For the last several weeks, I’ve had a game idea bouncing around my mind. So, taking the excuse of this weekend’s Ludum Dare game design competition, I decided to start writing it:
King Under the Mountain* is a text-based roleplaying game where you play as a dragon. Not content to simply pillage and burninate the local villages and farms, you also take up the wing of politics, toothily coercing neighboring peoples to champion your cause. This plays out similarly to Dwarf Fortress, except with loftier goals and a bit more political intrigue in mind.
Written in C using ncurses**, this game is in very early alpha and isn’t yet playable. Most of the game exists as notes and code snippets I’m still in the process of writing, but world generation is far enough along that I can at least post the teaser above.
Like Dwarf Fortress and Nethack, this game is designed to be a roguelike with primarily procedurally-generated elements guiding play. Certain elements will be mutable to the player from the start, such as their name, gender***, and specific world characteristics. Of course, randomizers will be available if one prefers to start playing immediately.
I’ve found writing this to be surprisingly therapeutic. I’d missed this level of ultra-simplistic, low-level coding in time spent in higher-level languages such as Python and Go. In a way, getting back into C feels like rediscovering my roots.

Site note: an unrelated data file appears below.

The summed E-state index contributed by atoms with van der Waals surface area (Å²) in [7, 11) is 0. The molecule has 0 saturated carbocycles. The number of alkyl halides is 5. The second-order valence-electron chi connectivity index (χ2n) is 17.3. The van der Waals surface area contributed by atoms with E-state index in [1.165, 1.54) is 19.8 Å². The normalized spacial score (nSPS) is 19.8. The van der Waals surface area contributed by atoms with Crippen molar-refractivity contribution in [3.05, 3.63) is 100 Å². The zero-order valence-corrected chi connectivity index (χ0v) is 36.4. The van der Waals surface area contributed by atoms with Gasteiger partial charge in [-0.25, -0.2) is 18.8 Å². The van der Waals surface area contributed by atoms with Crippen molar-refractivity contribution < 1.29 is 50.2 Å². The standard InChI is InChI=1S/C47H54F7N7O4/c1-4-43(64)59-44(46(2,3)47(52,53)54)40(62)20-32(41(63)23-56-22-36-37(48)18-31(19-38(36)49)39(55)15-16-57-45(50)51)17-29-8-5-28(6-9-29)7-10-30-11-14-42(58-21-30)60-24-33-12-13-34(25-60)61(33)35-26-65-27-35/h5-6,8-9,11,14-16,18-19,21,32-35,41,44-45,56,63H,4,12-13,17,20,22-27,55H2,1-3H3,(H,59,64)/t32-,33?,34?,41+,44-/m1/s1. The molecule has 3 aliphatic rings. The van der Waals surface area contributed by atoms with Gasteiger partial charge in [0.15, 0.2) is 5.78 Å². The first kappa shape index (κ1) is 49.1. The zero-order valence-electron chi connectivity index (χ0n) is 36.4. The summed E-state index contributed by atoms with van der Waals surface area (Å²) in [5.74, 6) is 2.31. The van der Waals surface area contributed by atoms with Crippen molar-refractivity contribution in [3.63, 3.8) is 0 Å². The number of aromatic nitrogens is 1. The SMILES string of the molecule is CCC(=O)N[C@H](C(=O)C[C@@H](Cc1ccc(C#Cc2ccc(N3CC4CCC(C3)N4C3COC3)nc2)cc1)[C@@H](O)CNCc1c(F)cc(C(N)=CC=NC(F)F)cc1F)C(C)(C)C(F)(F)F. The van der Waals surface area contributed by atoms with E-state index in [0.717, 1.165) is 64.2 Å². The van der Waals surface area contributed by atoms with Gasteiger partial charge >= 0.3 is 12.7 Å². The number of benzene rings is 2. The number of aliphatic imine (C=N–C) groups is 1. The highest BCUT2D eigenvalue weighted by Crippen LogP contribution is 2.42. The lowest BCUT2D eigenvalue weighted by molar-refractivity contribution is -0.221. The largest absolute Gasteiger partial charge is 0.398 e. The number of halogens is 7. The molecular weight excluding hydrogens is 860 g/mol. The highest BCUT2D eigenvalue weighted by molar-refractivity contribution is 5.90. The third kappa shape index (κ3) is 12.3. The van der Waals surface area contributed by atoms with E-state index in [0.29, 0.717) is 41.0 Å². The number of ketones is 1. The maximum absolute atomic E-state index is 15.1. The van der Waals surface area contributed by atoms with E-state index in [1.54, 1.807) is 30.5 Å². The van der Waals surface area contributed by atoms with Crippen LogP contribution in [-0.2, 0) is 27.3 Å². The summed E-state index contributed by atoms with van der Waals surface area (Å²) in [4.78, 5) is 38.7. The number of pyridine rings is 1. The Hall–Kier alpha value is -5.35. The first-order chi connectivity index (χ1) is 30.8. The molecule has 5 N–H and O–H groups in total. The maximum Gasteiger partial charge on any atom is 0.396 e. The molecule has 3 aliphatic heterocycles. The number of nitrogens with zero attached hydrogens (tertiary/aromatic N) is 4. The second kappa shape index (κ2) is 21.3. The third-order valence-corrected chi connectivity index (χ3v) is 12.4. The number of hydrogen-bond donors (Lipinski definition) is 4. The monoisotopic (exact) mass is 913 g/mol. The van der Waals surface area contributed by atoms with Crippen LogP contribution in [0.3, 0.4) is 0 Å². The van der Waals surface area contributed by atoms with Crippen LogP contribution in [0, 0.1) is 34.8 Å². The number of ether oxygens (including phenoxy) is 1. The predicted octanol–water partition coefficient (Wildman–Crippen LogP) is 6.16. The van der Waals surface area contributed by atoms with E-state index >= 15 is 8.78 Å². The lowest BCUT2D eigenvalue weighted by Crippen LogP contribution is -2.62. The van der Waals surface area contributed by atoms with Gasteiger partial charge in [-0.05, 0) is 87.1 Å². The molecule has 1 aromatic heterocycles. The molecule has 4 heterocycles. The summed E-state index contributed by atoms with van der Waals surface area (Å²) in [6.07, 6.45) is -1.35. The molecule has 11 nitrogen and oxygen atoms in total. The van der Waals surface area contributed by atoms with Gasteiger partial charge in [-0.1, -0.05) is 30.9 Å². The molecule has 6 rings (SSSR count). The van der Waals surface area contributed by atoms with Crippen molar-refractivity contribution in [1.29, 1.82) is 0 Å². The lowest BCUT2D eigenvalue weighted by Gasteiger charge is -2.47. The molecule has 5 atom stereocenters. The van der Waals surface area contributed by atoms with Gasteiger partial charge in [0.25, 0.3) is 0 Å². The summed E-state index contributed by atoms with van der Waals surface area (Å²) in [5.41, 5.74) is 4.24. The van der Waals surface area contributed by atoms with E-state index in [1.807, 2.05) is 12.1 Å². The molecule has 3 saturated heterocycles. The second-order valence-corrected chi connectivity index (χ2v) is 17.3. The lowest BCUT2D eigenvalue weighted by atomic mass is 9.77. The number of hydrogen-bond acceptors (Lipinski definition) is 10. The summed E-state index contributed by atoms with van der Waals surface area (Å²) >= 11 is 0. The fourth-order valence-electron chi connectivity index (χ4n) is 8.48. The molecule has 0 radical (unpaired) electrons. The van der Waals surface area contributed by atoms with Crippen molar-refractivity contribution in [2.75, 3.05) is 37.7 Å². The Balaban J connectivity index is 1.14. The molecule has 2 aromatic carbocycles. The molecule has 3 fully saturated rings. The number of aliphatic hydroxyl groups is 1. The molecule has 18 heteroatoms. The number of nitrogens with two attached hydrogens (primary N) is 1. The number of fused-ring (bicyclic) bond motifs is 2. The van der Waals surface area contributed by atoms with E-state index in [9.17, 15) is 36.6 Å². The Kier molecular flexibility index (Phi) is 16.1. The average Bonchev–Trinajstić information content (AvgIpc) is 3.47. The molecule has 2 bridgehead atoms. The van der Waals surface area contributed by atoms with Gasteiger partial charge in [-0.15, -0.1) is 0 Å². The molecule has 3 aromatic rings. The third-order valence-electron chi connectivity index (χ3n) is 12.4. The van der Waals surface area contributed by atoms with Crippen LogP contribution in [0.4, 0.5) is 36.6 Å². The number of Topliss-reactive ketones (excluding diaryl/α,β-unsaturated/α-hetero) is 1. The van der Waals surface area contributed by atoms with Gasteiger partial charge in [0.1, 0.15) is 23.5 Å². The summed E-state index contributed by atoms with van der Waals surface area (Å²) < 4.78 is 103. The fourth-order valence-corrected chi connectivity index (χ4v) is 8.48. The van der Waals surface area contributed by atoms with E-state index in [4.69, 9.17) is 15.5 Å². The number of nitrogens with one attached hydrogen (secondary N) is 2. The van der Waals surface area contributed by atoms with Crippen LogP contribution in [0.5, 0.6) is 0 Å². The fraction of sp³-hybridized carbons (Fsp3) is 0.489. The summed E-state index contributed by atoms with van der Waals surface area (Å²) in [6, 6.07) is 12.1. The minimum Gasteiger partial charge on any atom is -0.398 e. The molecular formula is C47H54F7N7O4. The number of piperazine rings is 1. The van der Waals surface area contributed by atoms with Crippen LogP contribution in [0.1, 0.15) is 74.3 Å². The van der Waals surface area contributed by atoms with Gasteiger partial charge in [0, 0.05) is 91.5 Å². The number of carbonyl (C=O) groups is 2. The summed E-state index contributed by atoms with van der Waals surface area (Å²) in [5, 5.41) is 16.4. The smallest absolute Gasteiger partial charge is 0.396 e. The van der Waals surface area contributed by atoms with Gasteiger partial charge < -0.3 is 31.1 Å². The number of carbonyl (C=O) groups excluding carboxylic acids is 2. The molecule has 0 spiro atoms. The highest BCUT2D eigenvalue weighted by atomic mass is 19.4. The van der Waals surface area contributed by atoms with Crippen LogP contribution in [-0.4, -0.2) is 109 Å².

Would you be interested in this game if I ever released it? Since it’s a terminal app written in C with low-spec systems in mind, hitting all major OSes wouldn’t be especially difficult.
* I had considered this name before the competition’s theme, “Beneath the Surface”, was announced. It’s a double entendre cited here, referring both to the dwarven ruler, the King of Erebor, and to the dragon, Smaug. Get it?
** I had originally planned to use this to study the Go programming language. However, this plan ground to a halt when I discovered that no complete terminal UI library existed for the language. So instead, I settled for using ncurses directly, taking many stylistic, code layout, and presentation decisions from Nethack.
*** This will be substantially more open-ended than binary. I’m thinking free input for all pronouns, up to some number of characters apiece. It doesn’t fit everyone, but it should serve the needs of the gamut of genders people express in my audience. I intend to make all text conform to these, too, which will make localization difficult. I’m still ambivalent on how to translate this, if I ever get that far along.